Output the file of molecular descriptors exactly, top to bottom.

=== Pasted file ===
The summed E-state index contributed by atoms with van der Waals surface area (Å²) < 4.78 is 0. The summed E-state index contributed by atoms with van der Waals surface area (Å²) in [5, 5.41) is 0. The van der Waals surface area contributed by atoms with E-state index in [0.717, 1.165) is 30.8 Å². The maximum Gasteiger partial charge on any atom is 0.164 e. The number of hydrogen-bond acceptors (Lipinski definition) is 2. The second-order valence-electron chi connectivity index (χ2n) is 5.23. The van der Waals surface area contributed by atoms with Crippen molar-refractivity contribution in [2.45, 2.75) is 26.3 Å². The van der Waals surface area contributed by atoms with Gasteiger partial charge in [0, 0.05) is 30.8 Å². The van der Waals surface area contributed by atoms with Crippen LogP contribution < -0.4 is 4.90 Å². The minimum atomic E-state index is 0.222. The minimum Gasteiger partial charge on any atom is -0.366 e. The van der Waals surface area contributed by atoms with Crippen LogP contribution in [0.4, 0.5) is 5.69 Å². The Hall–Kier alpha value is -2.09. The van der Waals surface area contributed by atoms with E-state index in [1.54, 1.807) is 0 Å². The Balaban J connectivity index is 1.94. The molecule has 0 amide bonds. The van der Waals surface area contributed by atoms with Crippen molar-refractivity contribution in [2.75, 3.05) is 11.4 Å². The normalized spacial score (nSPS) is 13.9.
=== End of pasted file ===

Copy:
The summed E-state index contributed by atoms with van der Waals surface area (Å²) < 4.78 is 0. The summed E-state index contributed by atoms with van der Waals surface area (Å²) in [5, 5.41) is 0. The van der Waals surface area contributed by atoms with E-state index in [0.717, 1.165) is 30.8 Å². The maximum Gasteiger partial charge on any atom is 0.164 e. The number of hydrogen-bond acceptors (Lipinski definition) is 2. The second-order valence-electron chi connectivity index (χ2n) is 5.23. The van der Waals surface area contributed by atoms with Crippen molar-refractivity contribution in [2.45, 2.75) is 26.3 Å². The van der Waals surface area contributed by atoms with Gasteiger partial charge in [0, 0.05) is 30.8 Å². The van der Waals surface area contributed by atoms with Crippen LogP contribution < -0.4 is 4.90 Å². The minimum atomic E-state index is 0.222. The minimum Gasteiger partial charge on any atom is -0.366 e. The van der Waals surface area contributed by atoms with Crippen LogP contribution in [0.4, 0.5) is 5.69 Å². The Hall–Kier alpha value is -2.09. The van der Waals surface area contributed by atoms with E-state index in [1.54, 1.807) is 0 Å². The Balaban J connectivity index is 1.94. The molecule has 0 amide bonds. The van der Waals surface area contributed by atoms with Crippen molar-refractivity contribution in [2.75, 3.05) is 11.4 Å². The normalized spacial score (nSPS) is 13.9.